Prior to the 1970s, ecologists assumed that erratic fluctuation evident in most populations was caused by erratic weather conditions or other sources of randomness. They assumed that the density fluctuations embodied in mathematical models or in simple laboratory populations would have simple dynamics. Densities of such systems would either remain at equilibrium or exhibit regular oscillations about the equilibrium value, as in all the examples given earlier ( Figs. 5 and 6). The pioneering work on deterministic chaos by R. M. May in 1974 taught us otherwise. May studied the behavior of versions of the logistic equation appropriate for organisms with discrete
FIGURE 8 Sixty years of density fluctuations (plotted on a log scale) of four forest Lepidoptera in Europe.
FIGURE 9 Regular cycles of larch budmoth density in the European Alps.
or nonoverlapping generations (Fig. 10). There is a family of such models, of which the simplest is
where a is reproductive rate analogous to r of the continuous logistic, and Xt is density in generation t as a proportion of the carrying capacity K (i.e., Xt = Nt/K). When the reproductive rate was low (Fig. 10A) , the population remains at equilibrium. At higher values of a, the system alternates between high and low values, a
pattern known as a 2-point cycle (Fig. 10B). As a increases further, the system shifts to 4-point (Fig. 10C ) , and then 8-point, 2^ cycles. Above a = 3.57 however, an entirely new behavior, the chaotic regime, prevails, and densities fluctuate erratically without ever repeating themselves (Fig. 10D). These results had profound implications. They suggested that the erratic behavior characteristic of most natural populations (e.g., Fig. 8) might be due to the inherent mathematical properties of the interaction with natural enemies and other density-dependent effects, instead of resulting from random forces such as weather.
There ensued an effort to determine whether natural populations were indeed chaotic. Early studies concluded that most populations were not chaotic. These were based on attempts to fit natural populations to simple models and then to see whether the values of model parameters representing, for example, density dependence, time delays, or reproductive rate would elicit the expectation of chaotic behavior. The problem was that the conclusion depended on the particular model used, which was always a simplistic abstraction of the inevitably complicated dynamics of real populations. Subsequent investigators offered techniques that were more general and free of assuming particular population models. Applications of these techniques have indicated that some population systems are chaotic, but most are not.
Species that are introduced into new habitats will spread from the point of introduction to surrounding areas in a pattern that frequently resembles concentric rings (Fig. 11 ). Theoretical population biologists, beginning with J. G. Skellam in 1951, have developed models of population spread that couple processes representing population growth with that of dispersal. Dispersal is typically modeled as a random movement process that is analogous to molecular diffusion.
FIGURE 10 Density of a hypothetical population plotted vs. time for a version of the logistic equation appropriate for insects with discrete generations under different values of the reproductive rate a illustrating (A) a steady state, (B) a 2-point cycle, (C) a 4-point cycle, and (D) chaos.
FIGURE 11 Spread of the cassava green mite from its point of introduction near Kampala in 1971.
These models typically predict that the leading edge of the infestation forms a traveling wave that moves across the landscape at a constant speed in any given direction. As illustrated in Fig. 11, speed of movement will in fact vary markedly in different directions with differences in prevailing winds or with the presence of barriers such as the Sahara Desert.
Density fluctuations of different populations of the same species frequently exhibit spatial synchrony, meaning that densities go up and down together over a large region, as illustrated by gypsy moth Lymantria dispar, in the northeastern United States (Fig. 12). Since there are several possible causes of spatial synchrony, including dispersal of animals between populations, increases in density in one population will produce emigrants that trigger increases in surrounding populations. By far the most common cause of spatial synchrony, however, is the Moran effect, named after the individual who studied the synchrony of lynxes and hares in boreal Canada. In 1953 P. A. P. Moran showed mathematically that the density fluctuations of two or more populations will synchronize, provided they are governed by the same factors, such as the same natural enemies and are also influenced by some common factor such as the weather, which varies from year to year in the same way on a regional spatial scale. The important point is that although variations in weather may cause spatial synchrony, we should not infer that weather is also responsible for fluctuations in density, which might typically be caused by interactions with predators, pathogens, and parasitoids.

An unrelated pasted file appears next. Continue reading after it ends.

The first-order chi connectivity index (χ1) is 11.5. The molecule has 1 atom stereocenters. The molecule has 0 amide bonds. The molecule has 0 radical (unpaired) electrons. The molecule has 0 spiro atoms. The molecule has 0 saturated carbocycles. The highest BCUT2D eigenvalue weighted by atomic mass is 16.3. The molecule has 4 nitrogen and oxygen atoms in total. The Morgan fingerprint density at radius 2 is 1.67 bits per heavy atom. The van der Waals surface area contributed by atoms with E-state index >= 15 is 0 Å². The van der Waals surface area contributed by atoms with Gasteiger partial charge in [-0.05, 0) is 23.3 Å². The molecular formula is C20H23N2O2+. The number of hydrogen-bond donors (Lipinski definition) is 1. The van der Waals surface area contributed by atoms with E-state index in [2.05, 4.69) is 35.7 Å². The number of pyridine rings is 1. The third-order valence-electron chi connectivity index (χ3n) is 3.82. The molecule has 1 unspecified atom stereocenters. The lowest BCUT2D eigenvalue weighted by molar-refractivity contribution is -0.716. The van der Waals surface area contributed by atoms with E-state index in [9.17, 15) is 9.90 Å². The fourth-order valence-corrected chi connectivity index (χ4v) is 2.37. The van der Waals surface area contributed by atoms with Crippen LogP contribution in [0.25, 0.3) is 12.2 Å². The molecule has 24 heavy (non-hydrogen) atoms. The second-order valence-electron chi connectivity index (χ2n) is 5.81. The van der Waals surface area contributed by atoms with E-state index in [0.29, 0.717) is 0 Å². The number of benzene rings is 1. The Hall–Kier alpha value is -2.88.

Population ecology forms the theoretical foundations upon which management of insects is based. Much has been learned from the development of mathematical models of population systems, studies
FIGURE 12 Spatial synchrony of gypsy moth populations in the northeastern United States. [Adapted from Campbell, R. W. (1981). In “The Gypsy Moth: Research Toward Integrated Pest Management” (Doane, C. C., and McManus, M. L., eds.), USDA For. Serv. Tech. Bull. 1584, pp. 65-86.
of laboratory populations, analyses of data from natural populations, and experimental manipulation of populations in the field. Despite decades of research, we are still far from understanding the population dynamics of most insects, even those such as gypsy moth or spruce budworm, which have been studied by several generations of researchers. Although various individuals have proposed theories to account for the dynamics of these species and have collected supporting data, rigorous demonstrations that these theories are correct elude us. For most insect species we have neither theories nor data to account for their population dynamics. The reason for this state of affairs is that it is extremely difficult to accurately measure the density of natural populations, especially when densities are low, and even more difficult to measure the impact of various factors causing mortality or variation in fecundity. Each insect and its natural enemies are embedded in a web of interactions whose intricacies must be disentangled. To understand how these intricacies vary over time, such information must be gathered for decades and coupled with experimental manipulations, that are often prohibitively expensive to conduct. The financial and human resources necessary to conduct such research are rarely assembled.